Death for us is a process. As the Holy Spirit exposes parts of our life that need to be crucified, we must allow Him total control. The result of this kind of life is the enablement of God to fulfill your destiny. Jesus said in Matthew 16:24-26:
“If any man will come after me, let him deny himself, and take up his cross, and follow me. For whosoever will save his life shall lose it: and whosoever will lose his life for my sake shall find it. For what is a man profited, if he shall gain the whole world, and lose his own soul? or what shall a man give in exchange for his soul?”
When we lose ourselves (old nature, fleshly control), we find our life (God’s purpose and vision for us.) Our cross is to surrender to God s revealed will for our life. It is the surrendered life (dead to personal pursuits and ambitions) that God can use mightily. The cross is our contact with both death and life. Through the cross of Calvary, we live, though we are dead. The cross is:
Moses was raised to be a man of destiny, leader of an entire nation. Supernaturally rescued as a child, he was raised to be a leader. His own mother was his nurse while the daughter of Pharaoh claimed him as her own. As he was growing up, his mother bred into him knowledge of the tremendous suffering his people had endured, and that through his new natural status (possibly the Pharaoh-to-be or, at the very least, a member of this ruling family) that he would be the savior to rescue his people. Furthermore, Moses was well educated, wealthy, influential, young and ambitious.
One day at the peak of his self-importance, he saw an Egyptian mistreat an Israelite, and Moses killed the Egyptian. He calculated this would promote him to be the obvious leader of the Jews.
Wrong! He was rejected by the Israelites and then by Pharaoh’s house. He was forced to flee for his life, leaving everything behind him. God was killing Moses. God couldn’t use the self-assured, in-dependent, young Moses. Moses fled into the back side of the desert and began to die. He died to the self-fulfillment of his destiny and dream. He died to ambition, pride, and arrogance. For forty years he shepherded sheep and slowly died, until the Bible says he became “the meekest man on earth!”
Moses was not BORN meek. He BECAME meek through a process of God’s dealing in his life. Meekness is not weakness – it is a total yielding and reliance upon God. Jesus said, “Blessed are the meek: for they shall inherit the earth.” (Matthew 5:5) Meekness is a spiritual secret to inheriting God’s promise and power.
Moses was strong enough to march into Pharaoh’s court and demand that Pharaoh let God’s people go. But meekness was his total reliance on God for all he said or did.
Likewise, Peter was a “man’s man.” He owned and operated a fishing company. I always picture him as being very strong, barrel-chested, loud and sometimes obnoxious. He was a type “A” personality that wasn’t afraid to speak his mind or follow his emotions.
He was so very proud to be one of the “chosen few” – the twelve disciples. As Jesus was speaking of the upcoming dramatic events in their lives, Peter answered and said, “Lord, I’ll never deny you.” (Matt. 26:33-35)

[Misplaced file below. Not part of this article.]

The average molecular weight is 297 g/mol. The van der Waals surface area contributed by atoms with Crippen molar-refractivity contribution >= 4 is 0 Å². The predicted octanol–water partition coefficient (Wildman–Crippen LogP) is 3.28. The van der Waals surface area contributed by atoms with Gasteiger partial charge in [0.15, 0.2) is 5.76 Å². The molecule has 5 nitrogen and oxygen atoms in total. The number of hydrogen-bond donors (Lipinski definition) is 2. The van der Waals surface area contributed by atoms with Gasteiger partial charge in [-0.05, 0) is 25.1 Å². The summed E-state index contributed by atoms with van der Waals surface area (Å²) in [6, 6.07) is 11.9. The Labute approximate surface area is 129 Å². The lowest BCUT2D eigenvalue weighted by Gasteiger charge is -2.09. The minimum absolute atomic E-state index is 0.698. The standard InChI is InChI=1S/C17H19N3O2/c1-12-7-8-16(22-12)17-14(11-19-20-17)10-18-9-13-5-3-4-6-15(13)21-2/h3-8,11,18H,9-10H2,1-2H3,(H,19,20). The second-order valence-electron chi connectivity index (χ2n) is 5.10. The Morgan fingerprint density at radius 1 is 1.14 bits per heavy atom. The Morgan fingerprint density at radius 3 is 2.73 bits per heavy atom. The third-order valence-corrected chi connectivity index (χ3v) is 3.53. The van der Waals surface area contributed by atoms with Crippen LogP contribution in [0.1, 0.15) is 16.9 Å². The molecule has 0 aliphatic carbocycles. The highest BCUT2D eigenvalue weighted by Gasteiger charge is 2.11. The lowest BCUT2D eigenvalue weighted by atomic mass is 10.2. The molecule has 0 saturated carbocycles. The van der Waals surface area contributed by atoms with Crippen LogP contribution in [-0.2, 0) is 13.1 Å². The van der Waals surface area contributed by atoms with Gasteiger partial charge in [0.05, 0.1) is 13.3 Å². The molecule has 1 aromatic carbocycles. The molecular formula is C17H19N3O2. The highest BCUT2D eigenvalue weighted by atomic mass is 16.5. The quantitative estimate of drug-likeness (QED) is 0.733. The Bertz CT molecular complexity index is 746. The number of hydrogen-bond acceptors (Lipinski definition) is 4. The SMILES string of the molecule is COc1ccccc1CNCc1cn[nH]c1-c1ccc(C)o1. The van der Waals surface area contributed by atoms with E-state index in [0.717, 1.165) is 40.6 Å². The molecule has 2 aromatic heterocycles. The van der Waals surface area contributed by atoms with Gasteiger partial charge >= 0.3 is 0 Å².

Peter knew his destiny was to be a mighty man of God. He was being discipled for this purpose by the Son of God Himself. How could he possibly fail now after three years of spending day and night with Jesus? Jesus said he would fail. He did. In less than one day, he denied the Lord three times. We read in Matthew 26:75:
And he went out and wept bitterly.
Peter was dying. His self-confidence and strength all gone, he came to the end of himself. The Peter that emerges fifty-three days later is a different man. Filled with God’s Spirit, broken and humbled, he preached the first sermon to the early Church and God’s glory fell. Peter’s role in the early Church is second to none. Peter lost his life and found God’s vision and power.
David, too, had lived a charmed life. Anointed to be king as a teenager, he became the nation’s young champion by killing their greatest enemy. Promoted from obscurity to be in the king’s court, the women of Israel sang songs of his exploits. WOW! Pretty heady stuff for a young shepherd boy! David knew his destiny was to be king, and it seemed like everything was lining up perfectly for his future. He could just picture how God was going to do it.
There’s a key important lesson from David’s experience, and it is this: God hardly ever operates in the obvious! We may think we know how God’s going to do it, but He seldom ever does it the way we envision. In what was one of the quickest falls from grace in history David suddenly was an outcast outlaw on the run for his very life. A demon-possessed king began to hunt him down like a wild beast. David began to die. For over a decade, he moved as a nomad in the hot desert. David knew his destiny was in God’s hands and that only God could fulfill his vision. David realized his future and destiny depended solely upon God, and he came to the place of being dead to the vision God had given him — dead to the SELF-FULFILLMENT of his GOD-BIRTHED VISION.
You may be facing a time in your life that is filled with difficulty and hardships. Your vision and dream may seem like an impossibility because of the current circumstances you find yourself in.
Please understand that I believe in resisting the devil and standing on the precious promises of God’s Word. But, there are times when you can rebuke all, resist all and confess all, and still the battle wages and-the wilderness experience continues. When that happens: don’t be discouraged, God is in control! What God has “birthed” in you, He will fulfill for you!